Featured in 2005
“The Earth doesn’t tumble through space; it moves with logic and certainty and with beauty beyond comprehension,” said Capt. Gene Cernan. “It’s just too perfect and beautiful to have happened by accident. Someone, some being, some power placed our little world, our sun and our moon, where they are in the dark void.”
Cernan speaks about the earth’s beauty as a spectator who’s seen it from a place few have stood. And when he speaks about “our moon,” he does so as the last man to step foot on its surface.
But in the early 1960s, the moon was the last thing on Cernan’s mind. In the spring of 1963, Cernan finished his two years at the Naval Postgraduate School, earning him a master’s degree. His plan was to get an advanced degree in aeronautical engineering at Princeton, giving him a chance of an assignment to the Navy’s test pilot school at Patuxent River, Md. But in June, he received a call from a commander with the Navy’s Special Projects Office in Washington.
“He said, ‘We want to recommend you to NASA for further evaluation,'” Cernan recalled.
The call was a complete surprise. An astronaut applicant had to be a graduate of test pilot school, have two years of experience as a test pilot in at least 20 major types of aircraft, have at least 1,500 hours of jet time and hold a bachelor’s degree in engineering or the equivalent. Beyond that, he couldn’t be over 40 years of age, as of Dec. 31, 1959, stand more than 5 feet, 11 inches or weigh more than 177 pounds. Cernan hadn’t been to test pilot school and had only 1,300 jet hours, so he hadn’t volunteered for the space program. But he instantly knew his answer.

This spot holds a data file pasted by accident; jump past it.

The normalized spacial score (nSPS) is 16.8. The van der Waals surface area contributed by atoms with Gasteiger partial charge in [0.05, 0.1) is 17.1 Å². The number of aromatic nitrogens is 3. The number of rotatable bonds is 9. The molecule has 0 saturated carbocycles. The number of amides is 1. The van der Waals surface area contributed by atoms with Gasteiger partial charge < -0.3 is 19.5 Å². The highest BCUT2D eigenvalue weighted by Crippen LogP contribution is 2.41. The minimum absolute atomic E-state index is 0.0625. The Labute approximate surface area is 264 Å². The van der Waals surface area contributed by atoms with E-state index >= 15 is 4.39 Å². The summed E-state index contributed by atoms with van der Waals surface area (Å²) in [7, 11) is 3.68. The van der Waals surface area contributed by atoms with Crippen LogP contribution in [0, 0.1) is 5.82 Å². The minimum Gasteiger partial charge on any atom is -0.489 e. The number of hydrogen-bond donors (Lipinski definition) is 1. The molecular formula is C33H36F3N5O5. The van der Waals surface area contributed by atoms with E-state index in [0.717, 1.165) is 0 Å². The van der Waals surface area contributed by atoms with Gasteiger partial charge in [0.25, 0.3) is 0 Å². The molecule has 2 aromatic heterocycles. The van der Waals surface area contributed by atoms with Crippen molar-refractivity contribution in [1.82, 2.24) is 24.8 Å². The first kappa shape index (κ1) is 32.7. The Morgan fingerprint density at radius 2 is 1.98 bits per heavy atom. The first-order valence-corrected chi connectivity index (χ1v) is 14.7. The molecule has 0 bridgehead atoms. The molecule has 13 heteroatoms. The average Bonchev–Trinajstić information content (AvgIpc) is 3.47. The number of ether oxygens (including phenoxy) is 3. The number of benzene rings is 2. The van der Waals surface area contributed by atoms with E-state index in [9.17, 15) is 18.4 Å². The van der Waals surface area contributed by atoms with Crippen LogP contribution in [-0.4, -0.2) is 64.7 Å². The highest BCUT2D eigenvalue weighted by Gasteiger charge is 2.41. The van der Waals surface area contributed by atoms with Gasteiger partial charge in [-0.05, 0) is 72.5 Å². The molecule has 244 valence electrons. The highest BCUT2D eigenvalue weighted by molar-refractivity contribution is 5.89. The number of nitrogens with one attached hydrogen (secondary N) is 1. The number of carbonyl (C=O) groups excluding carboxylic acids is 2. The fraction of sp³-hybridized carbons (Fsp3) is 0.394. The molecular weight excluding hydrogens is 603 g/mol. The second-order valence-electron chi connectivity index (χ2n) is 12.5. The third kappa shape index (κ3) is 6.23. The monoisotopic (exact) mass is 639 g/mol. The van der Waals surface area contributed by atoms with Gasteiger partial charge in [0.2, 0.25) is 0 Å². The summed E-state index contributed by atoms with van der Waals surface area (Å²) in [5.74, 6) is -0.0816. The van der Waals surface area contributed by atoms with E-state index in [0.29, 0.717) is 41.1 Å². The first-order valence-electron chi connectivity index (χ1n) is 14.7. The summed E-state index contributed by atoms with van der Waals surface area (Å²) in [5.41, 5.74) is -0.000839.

“I said, ‘Hell, yes!'” he recalled.
The Navy and Army had been reviewing other candidates for months. By the time NASA invited Cernan to interview in Houston, the original list of candidates had dwindled by more than 50 percent.
“About 400 people walked into the Rice Hotel in Houston,” he recalled. “I like to think 400 of the finest, best test pilots in the world were in that room—and me.”
Cernan soon hear he was one of 36 remaining candidates. Starting to feel more confident, he put Princeton plans on hold and decided to stay in Monterey and finish his thesis on using hydrogen as propulsion for high-energy rockets.
NASA’s next step was personal interviews with each candidate. The NASA team included several civilians, as well as Deke Slayton, Wally Schirra and Alan Shepard. Of the original seven astronauts, all but Slayton had flown during Mercury. Grounded because of a minor heart fibrillation, he became coordinator of astronaut activities in September 1962, responsible for the operation of the Astronaut Office.
When it came to final notification, it was known that if Slayton called a candidate, he was in, but if Warren North, Slayton’s assistant called, he wasn’t. One late October afternoon, Cernan and Evans were both called to the dean’s office.
“I got the call from Deke,” Cernan said.
NASA soon announced the names of the newest astronauts. The third group of astronauts (“The Fourteen”) included Lt. Cernan, Lt. Alan L. Bean, Lt. Roger B. Chaffee and Lt. Cdr. Richard F. Gordon Jr. from the Navy; Air Force officers Maj. Edwin E. “Buzz” Aldrin, Capt. William A. Anders, Capt. Charles A. Bassett II, Capt. Michael Collins, Capt. Donn F. Eisele, Capt. Theodore C. Freeman and Capt. David R. Scott; and Capt. Clifton C. Williams Jr. from the Marines. Two civilians, R. Walter Cunningham and Russell L. Schweickart, completed the list.
When President Kennedy was assassinated on Nov. 22, 1963, Cernan wasn’t the only one wondering about the future of the space program.
“No one was sure what was going to happen without Kennedy’s leadership,” he said.
As President Lyndon B. Johnson began leading the country, the space program forged ahead. Gemini, a two-man program, bridged the Mercury and Apollo programs.
“Apollo had been defined,” Cernan said. “Gemini filled the gaps of things we had to learn to get to Apollo, like how to walk in space and how to rendezvous.”